Don't believe the hype - this Tory budget will make working families in Heywood and Middleton worse off.
The budget announced this week is an attempt to con people. Nothing more, nothing less.
George Osborne claims it is a budget for working people, and a budget that 'gives Britain a pay rise'. As is usually the case with the Conservatives, all is not as it seems.
The independent Institute for Fiscal Studies (IFS) has looked in detail at the government's plans and has concluded that they will make more than 13 million working families worse off by an average of £260 a year. Changes to tax credits alone will cost 3 million workers £1000 a year on average.
These are huge amounts of money for working families to lose, and the so-called 'National Living Wage' proposed by the Chancellor will go nowhere near to making up the shortfall.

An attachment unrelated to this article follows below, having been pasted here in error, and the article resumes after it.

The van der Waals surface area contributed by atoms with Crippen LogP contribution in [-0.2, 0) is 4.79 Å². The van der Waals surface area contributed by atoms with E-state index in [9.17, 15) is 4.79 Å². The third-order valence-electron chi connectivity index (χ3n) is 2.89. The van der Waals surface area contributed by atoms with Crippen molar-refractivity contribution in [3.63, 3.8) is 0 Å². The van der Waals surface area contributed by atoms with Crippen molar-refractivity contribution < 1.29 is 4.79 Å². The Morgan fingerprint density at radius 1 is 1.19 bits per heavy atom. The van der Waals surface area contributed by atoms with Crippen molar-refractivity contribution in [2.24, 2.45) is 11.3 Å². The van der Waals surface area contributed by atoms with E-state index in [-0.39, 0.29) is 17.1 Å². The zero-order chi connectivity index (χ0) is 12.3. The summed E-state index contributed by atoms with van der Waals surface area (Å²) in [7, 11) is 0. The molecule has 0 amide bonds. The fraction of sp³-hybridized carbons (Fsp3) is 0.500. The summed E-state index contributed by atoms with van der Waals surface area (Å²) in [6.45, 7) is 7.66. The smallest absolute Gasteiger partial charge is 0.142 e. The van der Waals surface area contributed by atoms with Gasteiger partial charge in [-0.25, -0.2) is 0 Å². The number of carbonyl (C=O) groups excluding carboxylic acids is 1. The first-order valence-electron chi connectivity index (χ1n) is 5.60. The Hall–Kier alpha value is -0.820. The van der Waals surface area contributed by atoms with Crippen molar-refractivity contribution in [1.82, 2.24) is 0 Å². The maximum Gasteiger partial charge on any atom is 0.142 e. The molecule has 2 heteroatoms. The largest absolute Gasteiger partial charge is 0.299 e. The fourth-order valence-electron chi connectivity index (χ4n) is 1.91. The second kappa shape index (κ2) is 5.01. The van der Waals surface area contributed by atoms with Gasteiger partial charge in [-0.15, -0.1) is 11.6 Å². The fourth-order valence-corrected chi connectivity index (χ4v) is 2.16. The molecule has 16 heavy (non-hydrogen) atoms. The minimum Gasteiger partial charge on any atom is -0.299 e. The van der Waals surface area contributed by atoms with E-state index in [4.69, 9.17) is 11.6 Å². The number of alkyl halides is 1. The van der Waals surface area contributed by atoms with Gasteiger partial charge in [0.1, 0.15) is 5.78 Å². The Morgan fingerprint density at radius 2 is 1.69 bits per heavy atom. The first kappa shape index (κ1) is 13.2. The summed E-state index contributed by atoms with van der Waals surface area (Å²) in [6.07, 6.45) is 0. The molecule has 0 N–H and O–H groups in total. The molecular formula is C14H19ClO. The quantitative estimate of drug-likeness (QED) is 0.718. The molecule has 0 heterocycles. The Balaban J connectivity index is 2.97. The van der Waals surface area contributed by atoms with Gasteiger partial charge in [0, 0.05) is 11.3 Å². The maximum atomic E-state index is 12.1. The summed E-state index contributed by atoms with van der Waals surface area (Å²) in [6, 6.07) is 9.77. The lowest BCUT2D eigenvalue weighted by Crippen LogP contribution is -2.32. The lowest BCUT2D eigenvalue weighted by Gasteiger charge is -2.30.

In fact, the living wage announcement is perhaps the Tories' biggest con. The living wage is independently calculated and at present is £7.85 an hour. Osborne says it will become law from next April at a rate of £7.20 an hour. It is obvious that what is being introduced is not the living wage but a rebranding of the minimum wage. It is nothing more than a cynical attempt to try to steal the ground on the issue of low pay from campaigners on the Left. The sheer nerve of the Tories would be impressive if it wasn't so shameful.
As well as all this, the budget announced an end to maintenance grants for students from poorer backgrounds. Young people who aspire to go to university and thousands of working families who rely on tax credits to top-up low earnings are the victims of this budget, and I will be doing all I can to make sure their voice is heard in Westminster.